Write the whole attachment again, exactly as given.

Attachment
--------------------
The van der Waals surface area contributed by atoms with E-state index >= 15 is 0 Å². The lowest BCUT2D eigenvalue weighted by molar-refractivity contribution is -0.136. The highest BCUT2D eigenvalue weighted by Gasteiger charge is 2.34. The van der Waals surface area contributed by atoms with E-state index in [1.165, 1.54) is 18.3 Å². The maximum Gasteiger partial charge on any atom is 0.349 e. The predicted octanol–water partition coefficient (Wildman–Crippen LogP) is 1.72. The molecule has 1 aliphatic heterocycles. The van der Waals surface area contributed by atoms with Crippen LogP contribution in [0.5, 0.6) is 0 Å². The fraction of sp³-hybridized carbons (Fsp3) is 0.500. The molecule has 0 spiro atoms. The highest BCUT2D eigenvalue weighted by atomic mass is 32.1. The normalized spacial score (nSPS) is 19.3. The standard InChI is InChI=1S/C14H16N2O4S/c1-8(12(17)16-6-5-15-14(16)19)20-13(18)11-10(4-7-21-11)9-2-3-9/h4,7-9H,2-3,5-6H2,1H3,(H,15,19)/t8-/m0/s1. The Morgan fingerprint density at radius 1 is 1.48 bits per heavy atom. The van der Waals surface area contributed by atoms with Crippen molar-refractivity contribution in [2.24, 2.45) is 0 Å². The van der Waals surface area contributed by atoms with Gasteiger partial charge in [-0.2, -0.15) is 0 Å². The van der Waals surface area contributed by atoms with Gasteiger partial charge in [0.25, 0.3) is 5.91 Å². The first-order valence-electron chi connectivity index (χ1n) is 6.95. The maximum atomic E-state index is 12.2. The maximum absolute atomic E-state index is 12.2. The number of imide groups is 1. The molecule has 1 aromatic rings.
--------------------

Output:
The van der Waals surface area contributed by atoms with E-state index >= 15 is 0 Å². The lowest BCUT2D eigenvalue weighted by molar-refractivity contribution is -0.136. The highest BCUT2D eigenvalue weighted by Gasteiger charge is 2.34. The van der Waals surface area contributed by atoms with E-state index in [1.165, 1.54) is 18.3 Å². The maximum Gasteiger partial charge on any atom is 0.349 e. The predicted octanol–water partition coefficient (Wildman–Crippen LogP) is 1.72. The molecule has 1 aliphatic heterocycles. The van der Waals surface area contributed by atoms with Crippen LogP contribution in [0.5, 0.6) is 0 Å². The fraction of sp³-hybridized carbons (Fsp3) is 0.500. The molecule has 0 spiro atoms. The highest BCUT2D eigenvalue weighted by atomic mass is 32.1. The normalized spacial score (nSPS) is 19.3. The standard InChI is InChI=1S/C14H16N2O4S/c1-8(12(17)16-6-5-15-14(16)19)20-13(18)11-10(4-7-21-11)9-2-3-9/h4,7-9H,2-3,5-6H2,1H3,(H,15,19)/t8-/m0/s1. The Morgan fingerprint density at radius 1 is 1.48 bits per heavy atom. The van der Waals surface area contributed by atoms with Crippen molar-refractivity contribution in [2.24, 2.45) is 0 Å². The van der Waals surface area contributed by atoms with Gasteiger partial charge in [-0.2, -0.15) is 0 Å². The van der Waals surface area contributed by atoms with Gasteiger partial charge in [0.25, 0.3) is 5.91 Å². The first-order valence-electron chi connectivity index (χ1n) is 6.95. The maximum atomic E-state index is 12.2. The maximum absolute atomic E-state index is 12.2. The number of imide groups is 1. The molecule has 1 aromatic rings.